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How troubled Burngreave was empowered by sport and mentoring

The Burngreave area of Sheffield may be top and bottom of all the “wrong lists” but it has recently become a showcase for the power of sport to empower and unite local communities.

Burngreave’s population is hugely diverse, with over 25 languages spoken within a small but densely-populated radius. Poverty, gangs and crime are everyday issues – but the determination of a group of committed locals to confound the area’s stereotypically deprived reputation is paying handsome dividends.

Active Burngreave, supported by the Yorkshire Sport Foundation, was originally a two-year pilot project funded by Sport England and Comic Relief. Funding has now been extended until summer 2020.

Its aim sounds simple enough: to increase participation in sport and physical activity; the key part was giving the community complete ownership of the project, including identifying needs, making decisions, organising activities and funding. They were supported in doing so by Community Development Worker, Safiya Saeed and Yorkshire Sport Foundation’s Kathryn Mudge.

“The area has its issues but the people are fantastic,” says Kathryn. “They have numerous skills, are really keen to access training, do things for themselves and better their own lives. That’s why Active Burngreave worked so well.”

One of the projects developed was called Big Brother Burngreave. Three leaders aged 17 and 18, two of whom were refugees, decided they wanted to give local youngsters a safe space to take part in something positive, with sport used as the vehicle. It was an instant hit.

The leaders completed their Community Sports Leaders awards and helped all participants develop their own skills through mentoring, coaching qualifications, safeguarding and mental health first aid training. They have run educational trips in school and college holidays, looking at environmental issues, running employment weeks with mock interviews and CV writing classes. Sport was the spark and remains at its core, but it has now developed into something much bigger.

The initial three leaders are soon off to university, but future leaders from within the group have been identified and are being trained and mentored to take over.

“The boys very much run it themselves,” says Kathryn. “Our three initial leaders were very driven by destroying the stereotypical expectation round here that they would leave school, go into a gang culture and lifestyle or be unemployed. They set the ground rules, so the young men at the session genuinely want to be part of it. A lot of them lack that support at home in terms of male role models.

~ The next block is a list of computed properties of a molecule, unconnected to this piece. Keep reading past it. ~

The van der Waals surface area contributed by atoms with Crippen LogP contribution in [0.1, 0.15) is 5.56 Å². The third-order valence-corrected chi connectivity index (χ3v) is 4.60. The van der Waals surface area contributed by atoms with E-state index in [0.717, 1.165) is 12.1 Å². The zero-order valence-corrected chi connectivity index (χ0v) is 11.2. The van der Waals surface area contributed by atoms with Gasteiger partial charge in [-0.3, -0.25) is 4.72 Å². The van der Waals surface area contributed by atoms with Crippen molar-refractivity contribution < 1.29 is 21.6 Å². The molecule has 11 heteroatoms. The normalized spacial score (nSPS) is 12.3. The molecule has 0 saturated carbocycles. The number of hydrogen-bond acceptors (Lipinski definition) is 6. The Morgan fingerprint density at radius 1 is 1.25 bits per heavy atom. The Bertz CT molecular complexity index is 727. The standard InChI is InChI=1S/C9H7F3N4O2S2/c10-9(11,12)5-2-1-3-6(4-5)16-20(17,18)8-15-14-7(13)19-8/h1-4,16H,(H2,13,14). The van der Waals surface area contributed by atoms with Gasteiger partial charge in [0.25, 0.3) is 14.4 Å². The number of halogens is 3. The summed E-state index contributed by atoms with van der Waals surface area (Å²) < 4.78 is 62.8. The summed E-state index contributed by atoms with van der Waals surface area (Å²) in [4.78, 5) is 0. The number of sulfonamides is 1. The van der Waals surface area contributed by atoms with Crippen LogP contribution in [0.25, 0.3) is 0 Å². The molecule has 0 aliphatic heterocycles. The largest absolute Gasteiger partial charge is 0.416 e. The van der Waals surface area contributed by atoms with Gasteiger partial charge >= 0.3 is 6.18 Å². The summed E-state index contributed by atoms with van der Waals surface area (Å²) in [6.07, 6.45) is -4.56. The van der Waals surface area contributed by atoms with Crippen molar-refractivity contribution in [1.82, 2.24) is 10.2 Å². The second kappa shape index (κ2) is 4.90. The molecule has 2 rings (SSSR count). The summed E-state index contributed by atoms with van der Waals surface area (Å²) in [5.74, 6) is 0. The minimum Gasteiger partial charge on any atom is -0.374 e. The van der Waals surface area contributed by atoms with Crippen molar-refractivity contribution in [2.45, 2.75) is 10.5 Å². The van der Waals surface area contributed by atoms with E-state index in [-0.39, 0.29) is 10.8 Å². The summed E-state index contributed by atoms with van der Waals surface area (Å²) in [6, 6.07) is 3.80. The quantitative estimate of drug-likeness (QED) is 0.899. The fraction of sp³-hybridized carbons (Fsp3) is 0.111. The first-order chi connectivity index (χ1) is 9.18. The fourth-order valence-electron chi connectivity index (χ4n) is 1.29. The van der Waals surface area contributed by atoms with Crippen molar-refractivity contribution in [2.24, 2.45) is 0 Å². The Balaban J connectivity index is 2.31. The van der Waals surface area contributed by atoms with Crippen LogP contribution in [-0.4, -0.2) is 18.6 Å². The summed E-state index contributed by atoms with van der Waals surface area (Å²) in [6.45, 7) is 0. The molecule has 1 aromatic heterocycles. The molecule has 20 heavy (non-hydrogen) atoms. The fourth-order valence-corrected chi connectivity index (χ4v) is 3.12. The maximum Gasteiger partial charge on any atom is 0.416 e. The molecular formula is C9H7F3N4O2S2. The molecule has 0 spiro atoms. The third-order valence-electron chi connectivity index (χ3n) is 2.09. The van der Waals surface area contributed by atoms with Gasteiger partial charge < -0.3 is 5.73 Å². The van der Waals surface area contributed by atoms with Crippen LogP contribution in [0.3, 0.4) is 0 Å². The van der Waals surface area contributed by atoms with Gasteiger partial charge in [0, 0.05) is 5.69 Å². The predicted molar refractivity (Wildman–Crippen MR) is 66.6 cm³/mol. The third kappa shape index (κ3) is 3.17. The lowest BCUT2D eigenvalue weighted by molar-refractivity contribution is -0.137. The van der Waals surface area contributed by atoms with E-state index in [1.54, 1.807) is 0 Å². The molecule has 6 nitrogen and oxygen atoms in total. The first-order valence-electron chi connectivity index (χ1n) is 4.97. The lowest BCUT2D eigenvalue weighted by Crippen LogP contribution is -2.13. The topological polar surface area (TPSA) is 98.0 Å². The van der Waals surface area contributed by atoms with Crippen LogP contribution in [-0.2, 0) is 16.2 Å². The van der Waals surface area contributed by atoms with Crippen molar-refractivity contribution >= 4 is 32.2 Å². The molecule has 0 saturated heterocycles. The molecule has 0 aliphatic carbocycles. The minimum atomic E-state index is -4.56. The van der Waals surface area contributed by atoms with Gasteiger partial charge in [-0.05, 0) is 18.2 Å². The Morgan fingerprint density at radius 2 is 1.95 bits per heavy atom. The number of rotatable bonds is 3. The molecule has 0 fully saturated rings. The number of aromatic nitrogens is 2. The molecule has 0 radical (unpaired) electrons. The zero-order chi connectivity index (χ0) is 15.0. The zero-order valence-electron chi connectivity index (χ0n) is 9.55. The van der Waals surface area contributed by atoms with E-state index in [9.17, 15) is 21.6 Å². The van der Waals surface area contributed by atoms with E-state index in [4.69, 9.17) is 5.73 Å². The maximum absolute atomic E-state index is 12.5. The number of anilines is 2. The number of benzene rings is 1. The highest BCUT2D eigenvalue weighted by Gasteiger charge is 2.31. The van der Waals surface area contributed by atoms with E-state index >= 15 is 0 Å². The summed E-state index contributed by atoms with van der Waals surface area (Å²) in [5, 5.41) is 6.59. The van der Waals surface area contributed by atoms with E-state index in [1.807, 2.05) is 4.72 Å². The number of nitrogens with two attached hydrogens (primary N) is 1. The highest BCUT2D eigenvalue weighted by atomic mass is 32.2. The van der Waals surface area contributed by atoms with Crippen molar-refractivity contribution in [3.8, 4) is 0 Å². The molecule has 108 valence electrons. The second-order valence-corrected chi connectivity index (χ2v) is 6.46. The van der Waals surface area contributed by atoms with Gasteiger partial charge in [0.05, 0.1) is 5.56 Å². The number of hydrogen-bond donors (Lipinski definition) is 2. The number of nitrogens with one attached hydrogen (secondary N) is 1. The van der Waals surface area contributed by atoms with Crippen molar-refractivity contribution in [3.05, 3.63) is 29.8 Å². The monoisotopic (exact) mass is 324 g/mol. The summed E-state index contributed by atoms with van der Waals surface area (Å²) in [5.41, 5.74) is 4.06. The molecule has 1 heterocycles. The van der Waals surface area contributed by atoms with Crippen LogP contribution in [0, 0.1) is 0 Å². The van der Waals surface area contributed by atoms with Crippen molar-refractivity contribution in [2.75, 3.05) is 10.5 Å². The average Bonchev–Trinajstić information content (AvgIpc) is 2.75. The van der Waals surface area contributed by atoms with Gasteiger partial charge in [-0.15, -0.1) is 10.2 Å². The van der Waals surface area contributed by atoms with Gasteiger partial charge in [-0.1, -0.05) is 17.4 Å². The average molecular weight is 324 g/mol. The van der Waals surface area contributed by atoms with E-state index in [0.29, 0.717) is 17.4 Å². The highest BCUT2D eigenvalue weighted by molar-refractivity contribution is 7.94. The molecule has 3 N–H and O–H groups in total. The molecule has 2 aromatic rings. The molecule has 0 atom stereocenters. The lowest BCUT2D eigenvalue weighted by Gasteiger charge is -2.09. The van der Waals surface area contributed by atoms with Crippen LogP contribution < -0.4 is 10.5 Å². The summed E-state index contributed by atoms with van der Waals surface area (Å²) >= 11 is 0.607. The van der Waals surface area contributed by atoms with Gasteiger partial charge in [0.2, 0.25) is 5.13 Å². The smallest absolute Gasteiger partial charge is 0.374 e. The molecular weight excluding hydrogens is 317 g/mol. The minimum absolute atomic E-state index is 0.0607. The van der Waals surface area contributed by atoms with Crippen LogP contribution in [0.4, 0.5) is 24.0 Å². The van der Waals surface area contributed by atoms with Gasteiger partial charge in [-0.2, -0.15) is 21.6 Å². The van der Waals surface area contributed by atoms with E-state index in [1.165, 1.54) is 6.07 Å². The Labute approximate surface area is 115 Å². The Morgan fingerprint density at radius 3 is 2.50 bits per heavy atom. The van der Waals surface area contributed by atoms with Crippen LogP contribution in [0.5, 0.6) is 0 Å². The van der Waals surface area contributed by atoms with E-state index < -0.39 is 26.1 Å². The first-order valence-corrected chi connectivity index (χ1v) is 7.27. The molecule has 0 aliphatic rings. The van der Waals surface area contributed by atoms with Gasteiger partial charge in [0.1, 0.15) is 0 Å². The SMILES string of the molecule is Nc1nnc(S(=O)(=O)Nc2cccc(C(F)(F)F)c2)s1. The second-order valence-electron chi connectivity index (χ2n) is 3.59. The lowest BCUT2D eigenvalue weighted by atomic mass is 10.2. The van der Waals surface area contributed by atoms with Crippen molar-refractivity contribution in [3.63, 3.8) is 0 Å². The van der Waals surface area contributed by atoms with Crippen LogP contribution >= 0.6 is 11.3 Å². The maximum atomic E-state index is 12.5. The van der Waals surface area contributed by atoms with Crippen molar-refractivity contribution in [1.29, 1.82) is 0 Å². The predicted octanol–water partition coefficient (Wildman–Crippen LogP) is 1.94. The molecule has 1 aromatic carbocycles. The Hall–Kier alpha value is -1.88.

“There’s so much peer-to-peer support. They talk about stress and mental health pressures; giving them a safe space to have the sorts of discussions they genuinely don’t get anywhere else. They know they will understand each other because they come from the same backgrounds.

“The three leaders have taken on lots of responsibility and dealt with it very, very well. It has taken a lot of time working on their own skills, supporting them and celebrating their success so they are fully aware of the impact of their work. Because it’s led by them it’s something people want to be part of, as opposed to something run by white, middle-class staff members who they feel little kinship with. We thought that was the right thing to do.”

Big Brother Burngreave and the wider Active Burngreave project have inevitably attracted attention from communities and organisations wanting to replicate their success. It has led to a partnership with Sheffield City Council’s Youth Justice Team to pilot the use of ‘youth mentors’.

Young people, recruited by local community leaders, will receive training and support to enable them to mentor young people who have been subject to criminal exploitation. The ethos is the same as the Burngreave Big Brother project – that the youth mentors will have greater experience of the pressures faced by many young people in impoverished communities so can provide empathy, better support and be positive role models.

The outcomes of the pilot will be fascinating, but if the impact in Burngreave can be matched across the city of Sheffield and beyond, the dedication of those initial three young leaders will have spawned something truly groundbreaking.

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